ALBANY, N.Y. (AP) — A state audit showed Wednesday that 10 school districts in New York paid nearly $239,000 to provide health insurance benefits for dead or ineligible retirees over nearly two years.
“Paying health insurance premiums for deceased retirees is not a good way to spend taxpayers’ money,” state Comptroller Thomas DiNapoli said. He noted $117,556 has been recovered.
The audit of 20 districts with high percentages of retirees who don’t contribute toward their health insurance costs found that only two had written guidelines to ensure accuracy and appropriateness of insurance payments.
Auditors compared the names of 22,422 retirees and dependents receiving the public schools’ health insurance with death records at the Social Security Administration, finding 27 from half the districts who had died, according to the comptroller’s office. None were identified at the other 10 districts.
Officials from 16 districts filed comments generally agreeing with the findings. Auditors said they should establish written policies to periodically monitor the status of retirees and dependents with coverage and maintain Social Security and contact information on each.
The Rochester Central School District overpaid $19,429 on behalf of 10 deceased retirees from July 2008 through May 2010, according to the audit. The district recovered $16,301 and told auditors they regularly assess their fiscal operations and would consider the feasibility of added monitoring.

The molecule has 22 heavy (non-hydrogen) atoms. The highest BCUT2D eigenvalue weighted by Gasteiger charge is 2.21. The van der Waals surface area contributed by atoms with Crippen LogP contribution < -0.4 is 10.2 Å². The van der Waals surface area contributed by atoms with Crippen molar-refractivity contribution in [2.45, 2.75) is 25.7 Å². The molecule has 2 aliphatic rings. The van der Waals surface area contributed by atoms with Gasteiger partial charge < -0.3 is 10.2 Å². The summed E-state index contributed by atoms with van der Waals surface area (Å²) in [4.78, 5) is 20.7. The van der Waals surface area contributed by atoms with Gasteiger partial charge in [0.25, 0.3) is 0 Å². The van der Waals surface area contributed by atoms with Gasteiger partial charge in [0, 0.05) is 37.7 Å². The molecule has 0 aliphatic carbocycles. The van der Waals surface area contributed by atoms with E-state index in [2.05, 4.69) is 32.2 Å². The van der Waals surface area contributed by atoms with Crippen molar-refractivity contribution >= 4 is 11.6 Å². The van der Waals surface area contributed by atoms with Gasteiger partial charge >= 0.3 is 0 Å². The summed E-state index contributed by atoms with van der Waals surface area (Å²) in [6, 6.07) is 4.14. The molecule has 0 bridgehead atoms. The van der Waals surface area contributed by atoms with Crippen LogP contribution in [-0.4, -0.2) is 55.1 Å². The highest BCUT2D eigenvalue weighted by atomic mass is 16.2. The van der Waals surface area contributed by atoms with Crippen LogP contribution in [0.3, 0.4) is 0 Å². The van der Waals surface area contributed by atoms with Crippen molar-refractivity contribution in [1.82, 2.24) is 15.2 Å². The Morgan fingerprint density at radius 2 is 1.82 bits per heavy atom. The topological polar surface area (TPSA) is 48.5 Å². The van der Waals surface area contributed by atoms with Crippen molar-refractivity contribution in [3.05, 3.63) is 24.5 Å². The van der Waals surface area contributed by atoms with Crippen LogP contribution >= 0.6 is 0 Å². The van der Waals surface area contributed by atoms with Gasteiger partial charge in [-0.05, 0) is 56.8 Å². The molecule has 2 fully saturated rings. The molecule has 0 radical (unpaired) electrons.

According to auditors, many public school district employees in New York have an option for individual or family health insurance in their retirement packages. Some districts require partial retiree payments for coverage, and most require it from surviving spouses or dependents when a retiree dies.
For the 2008-2009 fiscal year, the 697 school districts statewide reported spending $3.5 billion on health insurance, about 11 percent of their total expenses, with about $1 billion or 30 percent spent for retirees and their dependents.
Auditors surveyed 107 districts and got responses from 61 showing more than one-third of their retirees don’t contribute toward coverage. They noted the premiums paid for the deceased, all who had died within the previous three years, represented a tiny fraction of costs.
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